So I do now know how it feels to give birth in the 21st Century. With all the comforts that 20th Century western medicine has to offer.  But my first birth experience was definitely something more akin to cavemen times. And having gone through those births- having endured that kind of torture and fear and pain, I believe one thing very deeply.  Women are just stronger than men.  In some fundamental way- women are hardwired to withstand in a way that men are not.

So of course it makes sense that over the span of centuries and millennia, men have sought to balance that out.  They've sought on a broad scale arc to undermine their women alongside their own inner feminine facets.  Being a woman-- one who gives birth to humans-- is really really fucking amazing.  And nuts.  And primal and scary and freaky and gross and disgusting and beautiful.  And bloody, let's not forget.  But we women do it because we are wired to.  And so far, it appears to be the only way we humans keep on truckin, so to speak.

So men, for the most part, have reacted by dipping right down into their endless vats of testosterone  and found ways to feel badass.  Despite the fact that they are not the true original badasses, men now wear, govern, and own that mantle.  Men do the killing, for the most part.  Men do the planning of the killing.  Men fight.  Men wage war and develop weapons of destruction and men organize and attach value and put up fences and govern countries and run companies and plan coups and terrorist attacks.  Men write stories and make movies glorifying all this kind of behavior- making it appear infused with valor and courage and other essential elements of badassity.

But men are not the original badasses.  We women are.  And there's no amount of money or gold or pussy or drugs or territory or hold over religion or technology that can change that.  Because women are the ones designed to create and sustain humans.  And THAT is real power.

I'm tired of living in a male-dominated world where male-dominated attributes are so overly celebrated and perpetrated.  I'm weary of my own constant questioning of self which I think is partly due to my sex, but to be truthful- also very deeply rooted in my DNA.  (I am just drawn that way.)

As I run down Venice Blvd, one of the chief arteries in this little piece of LA I choose to call home, I am reminded of one of the many reasons I live here.  Say what you like about Venice, but we do have a penchant for questioning norms here.  And a tendency to celebrate the outside track.  The weirdos.  The freaks.  The ones who don't necessarily conform to the norms, but rather reject them - realizing many times they don't fit.  Some of us here are innovators.  Some are artists.  Some are complete dropouts.  Some are just passing through.  But the energy here is palpable- you are always allowed to attempt being who you are here even if it doesn't fit anywhere else.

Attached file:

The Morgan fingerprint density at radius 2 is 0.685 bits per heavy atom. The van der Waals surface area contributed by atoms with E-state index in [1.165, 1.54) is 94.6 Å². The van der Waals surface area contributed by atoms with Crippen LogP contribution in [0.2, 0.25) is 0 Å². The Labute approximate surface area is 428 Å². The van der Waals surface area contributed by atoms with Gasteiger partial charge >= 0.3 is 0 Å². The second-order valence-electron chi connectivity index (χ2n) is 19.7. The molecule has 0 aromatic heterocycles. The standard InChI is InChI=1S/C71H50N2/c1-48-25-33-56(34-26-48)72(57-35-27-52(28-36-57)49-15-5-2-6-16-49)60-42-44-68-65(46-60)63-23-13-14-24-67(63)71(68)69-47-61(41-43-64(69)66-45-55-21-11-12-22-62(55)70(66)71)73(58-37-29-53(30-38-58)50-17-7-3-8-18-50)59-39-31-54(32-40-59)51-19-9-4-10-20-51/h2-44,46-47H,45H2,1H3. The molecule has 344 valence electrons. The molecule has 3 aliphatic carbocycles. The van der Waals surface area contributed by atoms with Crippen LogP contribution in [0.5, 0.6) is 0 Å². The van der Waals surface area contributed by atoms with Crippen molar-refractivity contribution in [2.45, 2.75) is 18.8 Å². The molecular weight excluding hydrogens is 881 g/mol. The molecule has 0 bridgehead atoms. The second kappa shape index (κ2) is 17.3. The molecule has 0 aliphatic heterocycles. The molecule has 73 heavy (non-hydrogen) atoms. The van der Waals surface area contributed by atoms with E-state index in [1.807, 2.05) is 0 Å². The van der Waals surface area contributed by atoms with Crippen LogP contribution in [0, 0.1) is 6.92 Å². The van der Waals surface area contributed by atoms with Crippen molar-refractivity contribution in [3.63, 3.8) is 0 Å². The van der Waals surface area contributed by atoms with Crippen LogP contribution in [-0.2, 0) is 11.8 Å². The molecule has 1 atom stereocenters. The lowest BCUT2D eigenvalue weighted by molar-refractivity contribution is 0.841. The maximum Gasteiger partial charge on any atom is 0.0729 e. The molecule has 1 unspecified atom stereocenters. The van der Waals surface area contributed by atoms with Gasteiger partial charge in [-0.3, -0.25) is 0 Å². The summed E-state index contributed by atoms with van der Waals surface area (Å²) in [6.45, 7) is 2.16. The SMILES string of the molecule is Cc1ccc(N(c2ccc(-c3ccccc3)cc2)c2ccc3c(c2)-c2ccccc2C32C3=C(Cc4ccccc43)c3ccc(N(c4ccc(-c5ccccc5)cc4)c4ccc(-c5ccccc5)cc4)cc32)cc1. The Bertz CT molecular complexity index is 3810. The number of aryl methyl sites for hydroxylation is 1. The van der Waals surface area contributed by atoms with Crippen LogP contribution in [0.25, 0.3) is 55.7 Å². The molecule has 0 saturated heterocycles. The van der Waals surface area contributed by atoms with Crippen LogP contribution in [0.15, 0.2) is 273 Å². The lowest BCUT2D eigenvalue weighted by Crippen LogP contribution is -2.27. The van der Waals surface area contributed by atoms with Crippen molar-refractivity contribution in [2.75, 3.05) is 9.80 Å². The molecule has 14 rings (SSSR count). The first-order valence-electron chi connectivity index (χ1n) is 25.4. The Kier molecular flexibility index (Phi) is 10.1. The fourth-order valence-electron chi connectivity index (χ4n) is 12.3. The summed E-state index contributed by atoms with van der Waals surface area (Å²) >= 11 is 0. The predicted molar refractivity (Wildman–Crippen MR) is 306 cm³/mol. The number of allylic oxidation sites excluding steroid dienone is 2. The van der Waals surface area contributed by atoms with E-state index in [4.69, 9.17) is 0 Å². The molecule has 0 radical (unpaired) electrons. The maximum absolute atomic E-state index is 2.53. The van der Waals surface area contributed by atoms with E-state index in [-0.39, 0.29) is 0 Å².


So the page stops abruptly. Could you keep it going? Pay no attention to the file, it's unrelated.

I'm constantly trying to figure out how to feel like I'm truly inhabiting my self, my power, my human life so generously bestowed upon me by the universe.   I'm happy to live here in Venice because I feel at least like there's more hope for me and my children to, say, notice a billboard of an egregiously chauvinist and violent image and realize how wholly that doesn't fit into our family's concept of self, or of what humanity is capable of becoming.

I suppose hopped up on endorphins, for 20 minutes out of every two or three days or so, flying down Venice Blvd,  I can internally concoct myself as the next Martin Luther King Jr infused with direly important messages to the world.  As the next Cesar Chavez- ready to mobilize the troops for the greater good.  Or Gandhi- poised to soothe and fundamentally change behavior all at once.   An impassioned leader, poised to channel and deliver my true message- that women and men are equally necessary and powerful.  And that if we can truly internalize that reality-- we really can be great together.

And then the spell is broken.

I walk slowly down my back alley.  Chest heaving up and down. I approach my backdoor.  Turn off whatever 70's/80's band has been providing the high volume soundtrack to my internal ravings.  And realize I will write about this later on.  That the concepts and ideas that whirl themselves around my brain high on endorphin chemicals are so huge, they can't begin to be manifested in any immediate way in my life.  Nor can they be coalesced in one simple blog post.  But the conversation can at least be attended to in some small way.

And I suppose that's what keeps me strapping on my old New Balances three times a week and pointing myself toward the ocean and back.  That's what keeps me in the game of suspending the disbelief and embracing what I hope can be possible.

Yesterday, Grand Theft Auto V was on the menu.  And a subsequent journey into my own rage at popularized social inequality for the sexes as it relates to violence and power.  But really, I'll take whatever my endorphins are serving up- week after week.  It's a damn good fuel that sparks my wanting to believe in the improbable possibilities.

And that's what keeps this ol girl running.